FanPost

Pervis Ellison - NaBust

There has been one misconception by Kings fans that has killed me for years.  This notion that Pervis Ellison was a terrible draft pick and a bad basketball player.  This came up again today in Pookey's excellent piece on the Top 25 Worst Moments for the Sacramento Kings.

Poor Pervis wound up #8.  Strictly speaking, Pookey isn't wrong.  If we just look at career numbers, Pervis Ellison was a bust.  The same way Jay Williams, Bobby Hurley, and Shawn Livingston were busts.  After playing an injury free college career, Ellison developed chronic injury problems that medicine wasn't equipped to deal with back then.  However, the following paragraph from Pookey’s post got to me:

Here's what not in dispute. Pervis Ellison sucked and did for most of his career. In the time of the lottery, there has never been a franchise that has gotten less mileage and value out of their #1 pick than the Kings. Not a single one. He averaged 8 points and 5.8 boards his lone season in playing a whole whopping 34 games. Any way you slice this, I don't want to think about it. Someone can slice up the awfulness of Never Nervous Pervous without me. It's making me nauseous just thinking about it, and I never saw the guy play.” (emphasis mine)

I don’t mean to pick on Pookey, who I have the utmost respect for.  This is a view shared by many Kings fans.  It comes up often on various message boards.  You’ll even hear analysts refer to Ellison as one of the biggest draft busts ever. 

However, the truth is that unless you consider someone with injuries beyond their control a bust, the numbers really don’t back up that argument.  And personally, I don’t classify injured players as busts, just as tragedies. 

Ask yourself this, if Blake Griffin shattered his leg tomorrow Shawn Livingston-stlye would he be one of the biggest draft busts ever?  I vote no.  I’d call him a great pick by the Clippers whose career was tragically cut short.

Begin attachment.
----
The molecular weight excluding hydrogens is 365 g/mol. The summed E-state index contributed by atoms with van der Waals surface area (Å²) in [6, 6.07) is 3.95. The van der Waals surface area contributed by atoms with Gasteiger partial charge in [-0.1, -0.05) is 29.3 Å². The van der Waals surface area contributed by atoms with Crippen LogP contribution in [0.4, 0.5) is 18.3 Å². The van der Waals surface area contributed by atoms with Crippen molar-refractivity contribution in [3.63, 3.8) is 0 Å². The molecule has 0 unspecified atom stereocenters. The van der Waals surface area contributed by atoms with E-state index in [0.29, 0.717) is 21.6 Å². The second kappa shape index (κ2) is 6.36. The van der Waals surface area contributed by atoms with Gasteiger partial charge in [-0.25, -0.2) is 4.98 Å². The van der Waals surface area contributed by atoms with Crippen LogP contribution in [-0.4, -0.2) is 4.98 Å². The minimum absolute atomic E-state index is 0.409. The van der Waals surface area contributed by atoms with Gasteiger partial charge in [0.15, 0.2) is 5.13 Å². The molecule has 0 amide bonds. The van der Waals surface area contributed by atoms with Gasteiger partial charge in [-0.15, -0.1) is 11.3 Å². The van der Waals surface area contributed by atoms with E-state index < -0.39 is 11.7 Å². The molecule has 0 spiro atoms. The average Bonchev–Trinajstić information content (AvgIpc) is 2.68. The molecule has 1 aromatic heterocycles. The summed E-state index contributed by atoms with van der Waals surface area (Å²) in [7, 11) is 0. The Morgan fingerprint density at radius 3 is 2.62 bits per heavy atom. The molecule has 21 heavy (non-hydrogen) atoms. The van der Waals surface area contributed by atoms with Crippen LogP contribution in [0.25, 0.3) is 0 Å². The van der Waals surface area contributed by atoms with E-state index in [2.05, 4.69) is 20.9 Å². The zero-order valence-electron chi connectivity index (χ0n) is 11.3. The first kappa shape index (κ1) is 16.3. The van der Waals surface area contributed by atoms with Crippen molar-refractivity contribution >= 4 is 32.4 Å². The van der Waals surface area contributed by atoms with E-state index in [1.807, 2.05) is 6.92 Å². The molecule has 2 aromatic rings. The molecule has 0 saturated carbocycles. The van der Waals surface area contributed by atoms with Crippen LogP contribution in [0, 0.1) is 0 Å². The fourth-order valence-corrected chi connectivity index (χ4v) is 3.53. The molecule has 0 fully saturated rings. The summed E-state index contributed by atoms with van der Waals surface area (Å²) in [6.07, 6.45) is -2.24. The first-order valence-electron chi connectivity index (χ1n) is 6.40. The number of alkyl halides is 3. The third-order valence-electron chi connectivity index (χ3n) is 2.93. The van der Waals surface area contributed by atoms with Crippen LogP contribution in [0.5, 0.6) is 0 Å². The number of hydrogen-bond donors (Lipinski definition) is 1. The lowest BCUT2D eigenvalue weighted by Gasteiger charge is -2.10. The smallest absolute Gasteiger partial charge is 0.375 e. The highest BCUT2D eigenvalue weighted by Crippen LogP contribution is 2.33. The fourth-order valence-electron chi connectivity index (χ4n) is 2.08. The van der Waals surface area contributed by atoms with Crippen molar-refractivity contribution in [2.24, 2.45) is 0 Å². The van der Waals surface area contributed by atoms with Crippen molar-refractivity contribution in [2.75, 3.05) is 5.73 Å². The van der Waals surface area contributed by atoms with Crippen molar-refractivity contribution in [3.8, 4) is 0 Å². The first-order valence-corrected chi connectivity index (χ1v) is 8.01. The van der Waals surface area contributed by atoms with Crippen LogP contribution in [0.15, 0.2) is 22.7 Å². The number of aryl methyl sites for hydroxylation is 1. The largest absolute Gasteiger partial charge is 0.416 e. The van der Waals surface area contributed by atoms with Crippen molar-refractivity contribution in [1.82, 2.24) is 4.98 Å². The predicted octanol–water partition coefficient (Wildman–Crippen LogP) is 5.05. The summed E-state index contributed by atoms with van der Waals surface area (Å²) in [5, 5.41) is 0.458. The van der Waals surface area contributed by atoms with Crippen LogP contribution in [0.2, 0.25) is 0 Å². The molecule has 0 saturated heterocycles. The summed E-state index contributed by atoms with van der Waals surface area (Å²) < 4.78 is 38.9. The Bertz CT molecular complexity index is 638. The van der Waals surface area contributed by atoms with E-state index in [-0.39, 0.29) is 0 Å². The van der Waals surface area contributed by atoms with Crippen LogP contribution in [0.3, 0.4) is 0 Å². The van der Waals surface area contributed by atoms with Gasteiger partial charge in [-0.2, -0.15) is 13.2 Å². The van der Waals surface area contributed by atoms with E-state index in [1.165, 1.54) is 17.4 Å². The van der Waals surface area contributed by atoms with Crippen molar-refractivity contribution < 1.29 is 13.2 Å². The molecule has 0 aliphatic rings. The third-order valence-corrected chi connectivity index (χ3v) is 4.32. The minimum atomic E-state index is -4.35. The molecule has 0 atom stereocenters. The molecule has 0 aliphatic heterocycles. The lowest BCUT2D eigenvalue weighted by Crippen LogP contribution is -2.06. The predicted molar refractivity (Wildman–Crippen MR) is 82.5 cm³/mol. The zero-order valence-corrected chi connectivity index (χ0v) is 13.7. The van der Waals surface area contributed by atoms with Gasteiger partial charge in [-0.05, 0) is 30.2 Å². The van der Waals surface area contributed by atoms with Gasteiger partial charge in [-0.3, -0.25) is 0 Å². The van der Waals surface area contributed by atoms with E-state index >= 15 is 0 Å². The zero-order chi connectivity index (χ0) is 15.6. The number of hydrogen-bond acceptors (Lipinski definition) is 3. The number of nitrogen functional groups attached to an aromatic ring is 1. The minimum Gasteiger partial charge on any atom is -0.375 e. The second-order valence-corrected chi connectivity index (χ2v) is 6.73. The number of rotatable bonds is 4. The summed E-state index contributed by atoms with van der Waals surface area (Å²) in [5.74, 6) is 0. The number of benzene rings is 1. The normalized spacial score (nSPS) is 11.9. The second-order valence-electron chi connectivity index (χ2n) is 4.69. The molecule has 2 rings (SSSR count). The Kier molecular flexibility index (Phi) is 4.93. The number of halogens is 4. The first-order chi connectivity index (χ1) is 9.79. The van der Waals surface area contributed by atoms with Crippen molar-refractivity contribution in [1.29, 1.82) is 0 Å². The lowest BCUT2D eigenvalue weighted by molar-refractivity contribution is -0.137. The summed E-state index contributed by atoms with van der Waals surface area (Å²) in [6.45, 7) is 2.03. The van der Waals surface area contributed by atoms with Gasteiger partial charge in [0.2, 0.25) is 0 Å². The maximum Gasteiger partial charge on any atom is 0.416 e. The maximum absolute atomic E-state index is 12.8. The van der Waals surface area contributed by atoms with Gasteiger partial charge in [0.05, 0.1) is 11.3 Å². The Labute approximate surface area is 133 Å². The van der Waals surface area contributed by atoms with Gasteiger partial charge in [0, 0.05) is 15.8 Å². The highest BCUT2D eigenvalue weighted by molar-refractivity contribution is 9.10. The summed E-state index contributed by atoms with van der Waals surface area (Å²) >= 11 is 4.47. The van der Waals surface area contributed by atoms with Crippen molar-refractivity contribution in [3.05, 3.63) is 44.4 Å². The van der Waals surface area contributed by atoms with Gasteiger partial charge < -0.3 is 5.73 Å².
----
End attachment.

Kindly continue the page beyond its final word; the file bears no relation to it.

The #1s

Now clearly Ellison wasn’t a franchise player.  So I’m not going to bother comparing him to LeBron, Duncan, etc.  However, take a look at the table below showing the best seasons (by PER) of the non-Franchise #1 picks.

Player

PER

TS%

TRB%

AST%

STL%

BLK%

TOV%

USG%

ORtg

DRtg

WS/48

Age

Pervis Ellison

19.9

0.57

16.1

12

1.2

4.3

14.5

22.6

109

104

0.13

24

Danny Manning

19.7

0.58

10.8

15.8

2.3

2.6

13.3

23.1

113

104

0.16

25

Ralph Sampson

20.1

0.55

18.3

8.9

1.2

4

15.9

27.1

104

104

0.11

23

James Worthy

20.4

0.61

9

11.5

1.6

1.7

10.9

22.6

120

107

0.19

24

Larry Johnson

19.8

0.56

12.7

18

0.9

1

11

22.9

118

113

0.15

26

Derrick Coleman

21.2

0.54

16.9

16.1

1.7

2.9

14.3

25.8

110

101

0.17

25

Glenn Robinson

20.1

0.53

10.6

16.5

1.6

1.6

12.1

29.2

103

104

0.11

28

Joe Smith

17.2

0.52

14.6

4.6

1.5

3.4

10.3

20.6

111

108

0.12

20

M. Olowokandi

12.4

0.46

15.7

5.8

1.1

3.9

15.3

20.1

90

102

0.03

26

Kenyon Martin

18.7

0.53

16.2

13.7

2.3

2.8

14

25

99

93

0.14

26

Kwame Brown

13.7

0.57

12.6

10.2

1.8

3.3

20.2

15

104

106

0.08

24

Andrew Bogut

20.7

0.54

17.9

10.3

0.9

6.2

11.4

23.3

107

98

0.16

25

Andrea Bargnani

16.7

0.53

8.9

8.4

0.8

1.7

10.8

28.6

103

113

0.05

25

(25 years spans 1982-2006, it’s too early to compare any player who isn’t at least 24/25 as most players on the list had their “best year” then or later)

First, before any evaluation, here’s Ellison’s raw stat line in case anyone thinks I cherry-picked a year where Ellison averaged an efficient 8-6-2.

G

FG%

3P%

FTA

FT%

TRB

AST

STL

BLK

TOV

PTS

66

0.54

0.33

4.7

0.73

11.2

2.9

0.9

2.7

3

20

(Players who can put up 20-11 and block nearly 3 shots a game don’t grow on trees)

On the list are twelve #1 picks from the last 25 years who Ellison was either better than or very comparable too. 

Immediately you can see there were 5 players who were definitively worse (over 1 point less PER).  So Ellison was  a better player than 20% of the #1 picks from the 25 year sample.

Now look at all of the players whose best PER was +/- 1 point from Ellison’s.

Danny Manning, Ralph Sampson, James Worthy, Larry Johnson, Derrick Coleman, Glenn Robinson, and Andrew Bogut.

That's not a bad group to be compared to.  Yes, Coleman was a head case which lowers his value .  Worthy was blessed to land on a team with Magic and Kareem, so his status as a “winner” will elevate him in most people’s minds.  However, one could argue that if Worthy was drafted by the Kings and hurt himself and Ellison had been drafted by Showtime and received passes from Magic for a decade, our perceptions of these two players would be very different.